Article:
The new lily border needs an edging to keep the mulch on the bed despite the birds and rabbits scratching. I had wondered using the rusted steel edging, often referred to as Corten steel. I really like the look and it weathers gracefully, while, I understand, being flexible enough to bend around curves. I did a quick calculation of how many hundred metres I needed to edge the new Court Garden and to highlight the curves of the lily border and the caterpillar garden and looked on line. Yes, I really like the unobtrusive crispness of Corten steel edging but I don’t love it several thousand dollars’ worth.  That is a lot of money that I could spend on an overseas trip that will inspire me and bring me memories. Garden edging may please me but it is never going to inspire me.

When the compromise is tree fern or punga lengths

The ponga lengths will have to do and are arguably more suitable for our relaxed style. They come already furnished with an abundance of softening epiphytes and they are free. I will get over my passing disappointment at taking the easy option over expensive aesthetics.

Pong lengths softened with existing epipyhtes for added interest

Of gnomes and statues

Context matters. I photographed this in a garden on a country estate in England. And it did not seem out of place at all there, to my eyes. But is it just a classier form of the garden gnome? 

There I was, bereft of ideas for a post this weekend when a visiting colleague gave me the best quote, which he attributed to the renowned Irish gardener, the inimitable Helen Dillon.

“Statues are just the gnomes of the upper classes.”

We laughed out loud. Of course we did. I did a quick search on line and I see Helen Dillon attributes that statement first, in 2004, to a garden visitor commenting on an aged statue in her garden – a semi clothed woman of Victorian vintage. More recently, she reportedly ascribed the comment “to a friend”. Maybe the visitor went on to become a friend?

We lack both gnomes and statues in our own garden but I have always had some fascination for a good gnome garden. There is one down the way, in my local town of Waitara. I have wondered about calling in and asking permission to photograph it but I just don’t think my motives are sufficiently pure and that makes it discourteous and lacking in respect on my part. You will have to imagine it, instead. It is a much-loved garden and were there a National Collection for gnomes and ornaments, this one would almost certainly qualify. I noticed it one time when the son of the house had carefully cleaned and repainted the entire population and that would be no mean feat, believe me. They gleamed in the sunlight.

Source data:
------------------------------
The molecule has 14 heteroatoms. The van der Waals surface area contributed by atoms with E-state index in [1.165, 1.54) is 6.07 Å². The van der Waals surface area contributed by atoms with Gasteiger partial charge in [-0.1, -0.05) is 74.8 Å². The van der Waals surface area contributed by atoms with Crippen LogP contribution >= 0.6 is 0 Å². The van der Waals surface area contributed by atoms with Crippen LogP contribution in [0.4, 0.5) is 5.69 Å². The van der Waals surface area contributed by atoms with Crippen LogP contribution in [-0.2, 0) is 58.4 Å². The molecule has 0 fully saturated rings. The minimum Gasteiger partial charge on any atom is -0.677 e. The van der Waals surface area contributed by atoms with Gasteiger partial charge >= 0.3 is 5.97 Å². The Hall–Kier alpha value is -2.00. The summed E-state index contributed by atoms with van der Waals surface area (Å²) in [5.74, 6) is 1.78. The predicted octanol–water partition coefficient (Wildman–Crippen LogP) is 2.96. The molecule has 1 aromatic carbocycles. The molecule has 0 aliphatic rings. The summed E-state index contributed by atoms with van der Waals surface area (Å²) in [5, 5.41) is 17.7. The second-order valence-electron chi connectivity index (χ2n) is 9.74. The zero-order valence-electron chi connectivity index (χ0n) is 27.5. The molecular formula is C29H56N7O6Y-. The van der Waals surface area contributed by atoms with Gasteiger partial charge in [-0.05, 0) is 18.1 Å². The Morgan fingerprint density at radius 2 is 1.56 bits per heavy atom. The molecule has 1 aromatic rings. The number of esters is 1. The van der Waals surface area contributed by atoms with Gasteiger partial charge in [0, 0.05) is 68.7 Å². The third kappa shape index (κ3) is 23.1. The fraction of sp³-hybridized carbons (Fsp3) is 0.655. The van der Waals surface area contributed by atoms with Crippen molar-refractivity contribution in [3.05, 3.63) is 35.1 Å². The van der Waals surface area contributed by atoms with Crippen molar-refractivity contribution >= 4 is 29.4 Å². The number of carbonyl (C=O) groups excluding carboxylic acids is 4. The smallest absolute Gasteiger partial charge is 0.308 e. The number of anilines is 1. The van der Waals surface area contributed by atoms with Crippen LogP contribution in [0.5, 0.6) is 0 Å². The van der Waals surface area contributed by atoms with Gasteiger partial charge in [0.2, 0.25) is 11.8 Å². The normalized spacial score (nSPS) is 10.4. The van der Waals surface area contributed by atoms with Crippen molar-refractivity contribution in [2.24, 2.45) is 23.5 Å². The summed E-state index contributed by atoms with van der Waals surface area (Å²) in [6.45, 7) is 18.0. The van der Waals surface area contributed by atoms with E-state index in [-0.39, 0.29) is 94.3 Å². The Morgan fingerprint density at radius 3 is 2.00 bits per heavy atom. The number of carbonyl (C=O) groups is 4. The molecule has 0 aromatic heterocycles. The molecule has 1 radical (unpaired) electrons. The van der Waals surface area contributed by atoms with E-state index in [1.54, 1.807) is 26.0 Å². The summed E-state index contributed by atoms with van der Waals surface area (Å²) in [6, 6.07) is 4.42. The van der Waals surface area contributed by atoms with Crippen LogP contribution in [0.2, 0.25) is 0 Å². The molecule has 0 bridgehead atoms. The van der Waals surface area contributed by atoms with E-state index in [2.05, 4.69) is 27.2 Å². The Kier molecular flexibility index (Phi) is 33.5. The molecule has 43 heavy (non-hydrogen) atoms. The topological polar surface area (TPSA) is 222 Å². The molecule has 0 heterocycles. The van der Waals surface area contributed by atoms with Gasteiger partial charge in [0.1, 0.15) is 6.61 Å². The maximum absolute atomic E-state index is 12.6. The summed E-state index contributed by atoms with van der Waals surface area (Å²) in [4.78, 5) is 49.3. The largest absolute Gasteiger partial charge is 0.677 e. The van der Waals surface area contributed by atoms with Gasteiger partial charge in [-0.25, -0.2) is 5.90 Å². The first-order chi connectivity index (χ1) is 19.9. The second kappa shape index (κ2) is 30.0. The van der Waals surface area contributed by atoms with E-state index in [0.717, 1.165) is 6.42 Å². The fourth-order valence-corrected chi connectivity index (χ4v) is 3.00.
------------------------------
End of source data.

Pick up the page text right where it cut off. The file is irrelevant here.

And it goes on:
Gnome gardens do tend to associate with succulents. I have no idea if this is by choice or chance on the part of the gnomes.

I could only find a single photo of a gnome in my extensive photo files. Clearly I need to rectify this.

Gnomes have a long and somewhat more celebrated history than their current position in gardens suggests. There is a wealth of information on line, should you feel compelled to find out more about gnome history. But there is no denying that their slide in social status has seen them end up pretty close to the lower end, if not right at the bottom.

Classical statuary in NZ gardens is more commonly of this ilk

Which brings us to the statues. New Zealand is no longer the egalitarian society many of us like to pretend but the differences are not so much one of social class as economic status. We are somewhat lacking in the upper classes in this country. Our colonial forebears were more interested in shaking free from the shackles of the class system back in the Old Country and few of the early settlers came from the gentry. There are a few aspirants that linger on, but they are more a curious sub-group than a social and political force. I am pretty sure that if you took a census of New Zealanders and asked what social class they see themselves in, over 90% would declare themselves as middle class. Just as ethnic affiliation is a matter of personal choice in this country (as in, people define which ethnic groups they identify with and there is no reliance on blood quantum), so too is social class. I think it is one of the nicer aspects of living in New Zealand.

Saint Fiacre, I think, again in a grand English garden but by no means uncommon in a miniature form in NZ gardens

But does a reproduction classical statue, or even a figure of Saint Fiacre, make you more middle class than a gnome? That is the question. Many people who would shun Snow White, Grumpy, Sleepy, Dozy, Mick and Titch in the garden clearly believe so. The evidence is there in many, many gardens. What it doesn’t do, in this far-flung island nation of the South Pacific, is make you upper class and that has nothing to do with the dollar price-tag on the statue. Wealth and class should not be confused.

I would suggest that the downward slide in social status of classical statuary continues to take place (prole drift!), just at a slower speed than the rapid descent of the gnome. In this country at least.

We don’t have gnomes in our garden because they only amuse us in other people’s gardens. We don’t have classical statuary because it seems irrelevant to the context of our garden. Each to their own. But we are still chuckling at the Dillon quote

Thugs in the garden

I am surprised by how strongly Iris sibirica grows in well cutivated soils and full sun. I have moved the discoloured Xeronema callistemon behind the iris to the right to a more protected position 

Thugs. Not trugs.